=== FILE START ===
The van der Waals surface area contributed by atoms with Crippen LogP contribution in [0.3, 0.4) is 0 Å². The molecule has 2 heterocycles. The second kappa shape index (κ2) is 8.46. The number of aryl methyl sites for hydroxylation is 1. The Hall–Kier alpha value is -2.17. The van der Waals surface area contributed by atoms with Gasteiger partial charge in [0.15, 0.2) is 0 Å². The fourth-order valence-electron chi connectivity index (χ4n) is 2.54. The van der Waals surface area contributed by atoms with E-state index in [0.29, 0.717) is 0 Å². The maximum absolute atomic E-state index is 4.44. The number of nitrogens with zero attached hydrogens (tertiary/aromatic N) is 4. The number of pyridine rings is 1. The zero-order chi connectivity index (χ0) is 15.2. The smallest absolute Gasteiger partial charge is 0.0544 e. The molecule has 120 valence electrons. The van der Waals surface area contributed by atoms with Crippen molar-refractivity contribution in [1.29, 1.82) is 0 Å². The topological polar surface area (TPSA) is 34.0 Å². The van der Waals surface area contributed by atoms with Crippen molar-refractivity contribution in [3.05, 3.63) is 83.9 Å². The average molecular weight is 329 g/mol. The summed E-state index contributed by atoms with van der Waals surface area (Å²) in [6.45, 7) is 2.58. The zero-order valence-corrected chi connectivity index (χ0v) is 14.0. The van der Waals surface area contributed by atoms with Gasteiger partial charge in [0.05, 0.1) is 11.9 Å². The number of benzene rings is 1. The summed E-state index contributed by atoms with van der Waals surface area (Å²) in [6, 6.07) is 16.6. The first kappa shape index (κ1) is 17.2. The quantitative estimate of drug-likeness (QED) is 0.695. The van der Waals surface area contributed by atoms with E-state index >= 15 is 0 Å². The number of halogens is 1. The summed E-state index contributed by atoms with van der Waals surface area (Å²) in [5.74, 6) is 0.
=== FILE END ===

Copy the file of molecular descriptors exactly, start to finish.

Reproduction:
The van der Waals surface area contributed by atoms with Crippen LogP contribution in [0.3, 0.4) is 0 Å². The molecule has 2 heterocycles. The second kappa shape index (κ2) is 8.46. The number of aryl methyl sites for hydroxylation is 1. The Hall–Kier alpha value is -2.17. The van der Waals surface area contributed by atoms with Gasteiger partial charge in [0.15, 0.2) is 0 Å². The fourth-order valence-electron chi connectivity index (χ4n) is 2.54. The van der Waals surface area contributed by atoms with E-state index in [0.29, 0.717) is 0 Å². The maximum absolute atomic E-state index is 4.44. The number of nitrogens with zero attached hydrogens (tertiary/aromatic N) is 4. The number of pyridine rings is 1. The zero-order chi connectivity index (χ0) is 15.2. The smallest absolute Gasteiger partial charge is 0.0544 e. The molecule has 120 valence electrons. The van der Waals surface area contributed by atoms with Crippen molar-refractivity contribution in [1.29, 1.82) is 0 Å². The topological polar surface area (TPSA) is 34.0 Å². The van der Waals surface area contributed by atoms with Crippen molar-refractivity contribution in [3.05, 3.63) is 83.9 Å². The average molecular weight is 329 g/mol. The summed E-state index contributed by atoms with van der Waals surface area (Å²) in [6.45, 7) is 2.58. The zero-order valence-corrected chi connectivity index (χ0v) is 14.0. The van der Waals surface area contributed by atoms with Gasteiger partial charge in [0.05, 0.1) is 11.9 Å². The number of benzene rings is 1. The summed E-state index contributed by atoms with van der Waals surface area (Å²) in [6, 6.07) is 16.6. The first kappa shape index (κ1) is 17.2. The quantitative estimate of drug-likeness (QED) is 0.695. The van der Waals surface area contributed by atoms with E-state index >= 15 is 0 Å². The number of halogens is 1. The summed E-state index contributed by atoms with van der Waals surface area (Å²) in [5.74, 6) is 0.